Walking Toward Age-Friendly Cities

A low-tech low-cost strategy for stoking age friendly places

Posted Mar 19, 2019

Stephen Coburn/Dreamstime
Walking leads to many opportunities, alone and together
Source: Stephen Coburn/Dreamstime

Imagine walking outdoors on safe sidewalks, with convenient benches to aid those a little further along in the challenges of aging, and arriving at a bakery, or a library, or a park, perhaps one equipped with a senior playground. (https://www.governing.com/topics/health-human-services/gov-senior-playgrounds-popping-up.html)

Sidewalks, benches, and bakeries may seem a strange way to foster aging well but combined they are a path for health far into the life course, and a blueprint for our aging society.

The idea builds on a ground-up approach advocated by European researchers on how urban seniors could improve their local environment by using “Short distances strung together with staging posts” such as benches, bus shelters, restrooms set along safe sidewalks and crosswalks. (Peace, 2013) The idea is attractive because it is relatively low-cost, highly visible, and sets a strong foundation for further age-friendly steps, leading to age-friendly places as part of the nascent age-friendly city movement.  

Walking plays into the facets of the wellness triangle for seniors, providing physical, social and intellectual stimulation, all as interconnected as a “complete street” leading to a community center where stimulations help seniors together harvest and share wisdom naturally as flowers blooming infertile places. 

These are not academic ideas, but common sense observations about what humans need to stay well individually and collectively.   Public policy now needs to reflects that 78 million Americans will be over 65 in 2035, when there will be more seniors than children for the first time in American history, according to a 2017 US Census report. Yet, public infrastructure still prioritizes the needs of youth and creates barriers for senior participation in society.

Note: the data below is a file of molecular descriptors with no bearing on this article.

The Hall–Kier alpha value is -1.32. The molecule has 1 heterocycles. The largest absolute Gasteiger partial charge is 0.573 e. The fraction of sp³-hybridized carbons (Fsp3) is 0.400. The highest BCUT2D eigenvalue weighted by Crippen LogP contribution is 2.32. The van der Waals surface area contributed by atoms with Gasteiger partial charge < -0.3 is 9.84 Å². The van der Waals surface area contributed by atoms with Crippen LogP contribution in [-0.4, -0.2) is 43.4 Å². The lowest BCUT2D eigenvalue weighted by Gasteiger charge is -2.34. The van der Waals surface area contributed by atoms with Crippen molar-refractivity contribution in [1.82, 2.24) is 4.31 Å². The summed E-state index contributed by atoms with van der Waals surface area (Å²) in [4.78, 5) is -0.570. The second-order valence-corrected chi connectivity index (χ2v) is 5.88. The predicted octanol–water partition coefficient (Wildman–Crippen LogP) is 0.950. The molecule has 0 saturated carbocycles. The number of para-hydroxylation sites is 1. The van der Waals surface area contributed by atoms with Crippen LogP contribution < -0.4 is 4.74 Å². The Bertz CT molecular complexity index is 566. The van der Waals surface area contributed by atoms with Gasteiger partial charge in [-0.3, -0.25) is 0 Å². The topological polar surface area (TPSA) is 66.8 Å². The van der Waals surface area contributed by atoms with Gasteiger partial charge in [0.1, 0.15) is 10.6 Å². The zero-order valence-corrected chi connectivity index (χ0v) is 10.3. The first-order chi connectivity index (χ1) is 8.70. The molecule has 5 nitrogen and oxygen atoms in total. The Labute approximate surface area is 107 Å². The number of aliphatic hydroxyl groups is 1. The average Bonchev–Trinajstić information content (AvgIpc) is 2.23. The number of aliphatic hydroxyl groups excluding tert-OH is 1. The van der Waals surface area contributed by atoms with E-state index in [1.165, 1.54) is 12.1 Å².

According to the Center for Disease Control, only 20 percent of middle age Americans exercise enough to attain health benefits. Why is this? “It is common that large proportions of older people are willing to increase their physical activity level, but do not perceive they have the opportunity to do so."    (Iwarsson, et al)

In many cases, it’s because they need a safe way to get someplace worth going. Transportation consistently ranks tops among problems seniors cite. Older adults often cite inconvenient access to facilities, expense, and unsafe neighborhoods as barriers to exercise, says Dr. Laura Berk in her classic text, Development Across the Lifespan.  She writes, “Accessible, attractive and safe exercise environments, parks, walking, and biking trails and community recreation centers-and frequent opportunities to observe others using them- promote physical exercise.”

The dry language of a textbook contains the seed of sidewalks benches and bakeries, or what Peace described as “short distances strung together with staging posts.”  It is facilities of all sorts set up so seniors can walk to socialize and intellectualize with friends and enjoy life. It is predicated on the fact humans need exercise stimulation and company to stay vibrant.